“That doesn’t look comfortable,” the nurse says, and then turns away from the bed more quickly than Mittens had been expecting, giving Mittens no time to jump back into the shadows she’d been hiding in. Mittens can’t even lie to herself about being hidden; the nurse’s expression is familiar, a mixture of surprise and distaste Mittens has seen more times than she can count.
“Oh for the love of – there’s a cat here too?”
“Yes, there’s a cat here too,” Penny says. “Her name is Mittens, and she’s mine. Come here, Mittens.”
Mittens stares down at Penny. The nurse writes down the last of Penny’s vitals and rolls her eyes before leaving the room without shutting the door entirely. Mittens could leave easily; could make it down the hallway to the window propped open for ventilation that she crawled through a little while ago. She should go, because cats don’t come when they’re called even if it is their people calling them. And Penny isn’t her person.
“Come on, Mittens.” Penny pats the bed beside her, and Mittens hears another sound, one that makes her turn her head away from the door and back to the bed.
The sound came from Bolt, who is looking at her with an expression dangerously close to the one she taught him when they went begging for food back in the RV park. Mittens knows that back then it wouldn’t have worked on her, but now, in this moment, after all they’ve been through and the lonely city outside, she feels something inside herself shift.
And so she hops down from the window, pads across the hospital linoleum and jumps up on the bed. But she doesn’t curl up where Penny’s hand had been, against the empty space beside her. Instead, Mittens picks her way across the bed to the small corner near the end that isn’t taken up by Penny’s feet or Bolt’s curled-up body and settles in there, close enough that she can hear his breathing beside her, the way she had so many nights on the road.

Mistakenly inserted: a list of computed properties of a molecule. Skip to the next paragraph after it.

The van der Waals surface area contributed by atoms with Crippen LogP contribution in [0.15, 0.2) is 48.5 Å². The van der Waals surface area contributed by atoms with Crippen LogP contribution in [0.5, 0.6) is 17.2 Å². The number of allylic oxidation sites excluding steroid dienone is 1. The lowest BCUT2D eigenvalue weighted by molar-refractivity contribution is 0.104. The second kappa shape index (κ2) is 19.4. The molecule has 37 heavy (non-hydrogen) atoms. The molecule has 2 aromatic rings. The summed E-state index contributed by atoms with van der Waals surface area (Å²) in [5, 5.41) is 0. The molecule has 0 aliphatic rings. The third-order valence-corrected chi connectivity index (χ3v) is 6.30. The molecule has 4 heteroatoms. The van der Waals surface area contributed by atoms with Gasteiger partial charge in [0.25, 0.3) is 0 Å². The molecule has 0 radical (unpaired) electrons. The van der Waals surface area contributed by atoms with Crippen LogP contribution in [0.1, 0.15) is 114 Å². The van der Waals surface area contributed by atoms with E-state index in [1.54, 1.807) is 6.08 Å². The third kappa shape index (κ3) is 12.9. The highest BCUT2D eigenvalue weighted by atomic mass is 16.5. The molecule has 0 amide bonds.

Mittens feels something unfamiliar and wonderful, fingers scratching at the back of her neck, right where she can never quite get herself.
“I’m glad you came back.”
The departure day for the trip to Hollywood approaches and all of the signs prove Mittens right – there’s a dog crate by the door, Bolt’s food sectioned off into plastic containers, a long conversation on the phone about how to board a dog on the plane – but every time she looks to Bolt to give him an I Told You So look, expecting to see some kind of chagrin on his face, all she gets is a steadfast look back.
“Not going to admit I was right?” Mittens says the night before the trip, when Penny and her mother spend the whole day packing and repacking and making phone calls to the people in California to figure out their schedule.
“Of course not, because you’re not right,” Bolt says.
“You’re all packed up to go, so is Penny. Even Rhino is going-“